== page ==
You beat the tax deadline and were lucky enough to get a tax refund! But what happens when the amount the IRS has deposited into your bank account is less than the amount you expected.
What could have possibly happened?
It’s possible the IRS completely agrees with your refund claim but has still paid you less than the amount you requested.
Now, how can that be?
Your tax refund may have been offset by the Treasury Offset Program. Tax refund offsets are authorized reductions to tax refunds you’d otherwise be entitled to but which are not paid to you because you owe certain debts.
What Kind of Bills Can Be Offset?
Not every late bill is potentially subject to a tax refund offset. For example, we’re not talking about late cable bills or delayed car payments. Such private lenders are unable to directly offset your tax refunds.
However, entities to which you owe other types of debt can do exactly that. Fortunately, the list of such entities is a short one.
Here are the most common examples of past due debts that can offset (reduce) your income tax refund:
- Past due child support
- Federal agency non-tax debts
- State income tax debt
- Certain unemployment compensation debts owed to a state
You might notice one type of debt which would seem obviously eligible for a tax refund offset, but is not on this list: past due federal income taxes.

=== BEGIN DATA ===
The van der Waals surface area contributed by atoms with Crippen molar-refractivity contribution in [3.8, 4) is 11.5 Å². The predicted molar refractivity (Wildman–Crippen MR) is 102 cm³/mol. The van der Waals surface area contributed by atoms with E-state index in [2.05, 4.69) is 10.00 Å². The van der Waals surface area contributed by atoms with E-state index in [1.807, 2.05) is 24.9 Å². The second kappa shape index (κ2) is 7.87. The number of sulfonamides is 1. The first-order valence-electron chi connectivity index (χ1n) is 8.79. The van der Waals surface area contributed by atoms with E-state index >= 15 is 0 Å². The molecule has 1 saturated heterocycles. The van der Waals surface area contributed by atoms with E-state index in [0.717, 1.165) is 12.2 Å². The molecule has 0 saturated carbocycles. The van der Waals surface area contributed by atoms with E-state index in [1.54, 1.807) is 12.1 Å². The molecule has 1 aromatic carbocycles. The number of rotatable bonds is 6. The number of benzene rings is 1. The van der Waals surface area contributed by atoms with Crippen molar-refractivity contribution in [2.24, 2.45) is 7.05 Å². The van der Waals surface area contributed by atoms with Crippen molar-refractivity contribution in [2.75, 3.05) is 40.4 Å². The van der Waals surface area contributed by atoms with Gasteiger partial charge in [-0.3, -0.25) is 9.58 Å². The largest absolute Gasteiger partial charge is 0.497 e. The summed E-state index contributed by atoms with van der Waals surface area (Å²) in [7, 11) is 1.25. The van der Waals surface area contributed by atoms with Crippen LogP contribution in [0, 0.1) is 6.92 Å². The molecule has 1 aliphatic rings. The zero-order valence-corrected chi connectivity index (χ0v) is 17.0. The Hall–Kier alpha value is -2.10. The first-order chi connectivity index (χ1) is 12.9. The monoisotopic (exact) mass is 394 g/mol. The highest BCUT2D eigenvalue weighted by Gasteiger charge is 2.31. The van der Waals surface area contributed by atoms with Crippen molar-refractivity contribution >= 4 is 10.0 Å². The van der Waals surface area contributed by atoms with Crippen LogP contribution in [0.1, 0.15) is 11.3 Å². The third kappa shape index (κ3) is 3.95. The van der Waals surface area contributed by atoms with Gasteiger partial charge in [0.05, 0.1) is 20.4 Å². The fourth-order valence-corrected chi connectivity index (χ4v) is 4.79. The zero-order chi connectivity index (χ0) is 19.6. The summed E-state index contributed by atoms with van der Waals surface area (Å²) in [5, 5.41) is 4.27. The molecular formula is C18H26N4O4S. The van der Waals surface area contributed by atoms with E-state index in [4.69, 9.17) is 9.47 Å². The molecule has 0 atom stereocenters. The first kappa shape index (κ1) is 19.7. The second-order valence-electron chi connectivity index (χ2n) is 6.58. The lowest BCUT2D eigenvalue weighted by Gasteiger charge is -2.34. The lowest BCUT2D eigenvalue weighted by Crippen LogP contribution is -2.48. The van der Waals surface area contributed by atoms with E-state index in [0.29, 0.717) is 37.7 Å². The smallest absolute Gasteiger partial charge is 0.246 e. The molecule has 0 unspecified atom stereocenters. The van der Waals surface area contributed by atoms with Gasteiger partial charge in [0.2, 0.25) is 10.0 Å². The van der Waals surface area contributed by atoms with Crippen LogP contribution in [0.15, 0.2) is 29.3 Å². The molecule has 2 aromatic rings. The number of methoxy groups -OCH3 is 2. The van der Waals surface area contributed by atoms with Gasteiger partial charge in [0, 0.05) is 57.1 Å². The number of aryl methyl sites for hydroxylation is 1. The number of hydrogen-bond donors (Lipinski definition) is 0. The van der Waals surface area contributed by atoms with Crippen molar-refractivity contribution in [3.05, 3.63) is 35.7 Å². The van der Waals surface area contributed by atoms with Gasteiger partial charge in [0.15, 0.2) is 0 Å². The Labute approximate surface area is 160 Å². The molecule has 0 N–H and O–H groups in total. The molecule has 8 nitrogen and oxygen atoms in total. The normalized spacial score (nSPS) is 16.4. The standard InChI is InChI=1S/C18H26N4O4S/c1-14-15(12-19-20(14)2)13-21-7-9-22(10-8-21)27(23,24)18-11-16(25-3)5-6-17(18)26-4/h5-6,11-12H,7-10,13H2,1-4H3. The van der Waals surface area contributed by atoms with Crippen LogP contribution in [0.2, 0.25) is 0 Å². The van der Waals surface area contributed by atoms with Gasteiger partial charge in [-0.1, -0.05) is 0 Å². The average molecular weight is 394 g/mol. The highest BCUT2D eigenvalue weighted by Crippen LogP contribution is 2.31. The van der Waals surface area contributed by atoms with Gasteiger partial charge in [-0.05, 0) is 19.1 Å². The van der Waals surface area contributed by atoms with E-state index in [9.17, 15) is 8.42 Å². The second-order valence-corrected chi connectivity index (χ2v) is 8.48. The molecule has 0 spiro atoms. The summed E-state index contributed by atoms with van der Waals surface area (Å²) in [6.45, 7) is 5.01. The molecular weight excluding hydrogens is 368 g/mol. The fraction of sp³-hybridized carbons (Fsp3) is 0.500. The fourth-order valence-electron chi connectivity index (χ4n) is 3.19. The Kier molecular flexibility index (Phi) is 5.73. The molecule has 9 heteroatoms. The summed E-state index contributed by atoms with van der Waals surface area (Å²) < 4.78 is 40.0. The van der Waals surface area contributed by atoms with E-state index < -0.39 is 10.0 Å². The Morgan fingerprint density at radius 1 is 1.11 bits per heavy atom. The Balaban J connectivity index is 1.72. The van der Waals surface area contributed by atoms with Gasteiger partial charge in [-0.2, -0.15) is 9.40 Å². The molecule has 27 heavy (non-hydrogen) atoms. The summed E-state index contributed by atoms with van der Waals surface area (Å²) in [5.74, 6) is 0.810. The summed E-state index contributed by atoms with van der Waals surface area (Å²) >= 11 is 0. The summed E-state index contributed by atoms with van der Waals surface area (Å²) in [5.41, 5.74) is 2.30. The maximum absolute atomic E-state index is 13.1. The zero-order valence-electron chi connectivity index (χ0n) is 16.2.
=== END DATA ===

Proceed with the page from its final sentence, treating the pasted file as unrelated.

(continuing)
No, it’s not that the IRS is foolishly ignoring its own demands.
Quite the contrary, the IRS will immediately reduce any refund payable to you in order to pay back taxes you owe before any possible offset is considered for other entities you owe.
It’s just that, technically, they just don’t consider such reductions as tax refund offsets.
What to Do If Your Tax Refund Is Offset and You Don’t Know Why
The IRS typically provides you with a notice by mail anytime your tax refund is different than the amount you claim.
In the case of an offset, the notice will list the refund you were eligible for, the amount offset (reduced), the entity to whom the offset money will be sent, and the address and telephone number of that entity.
If you have questions or concerns about the offset, your best bet is to first contact the agency collecting the offset.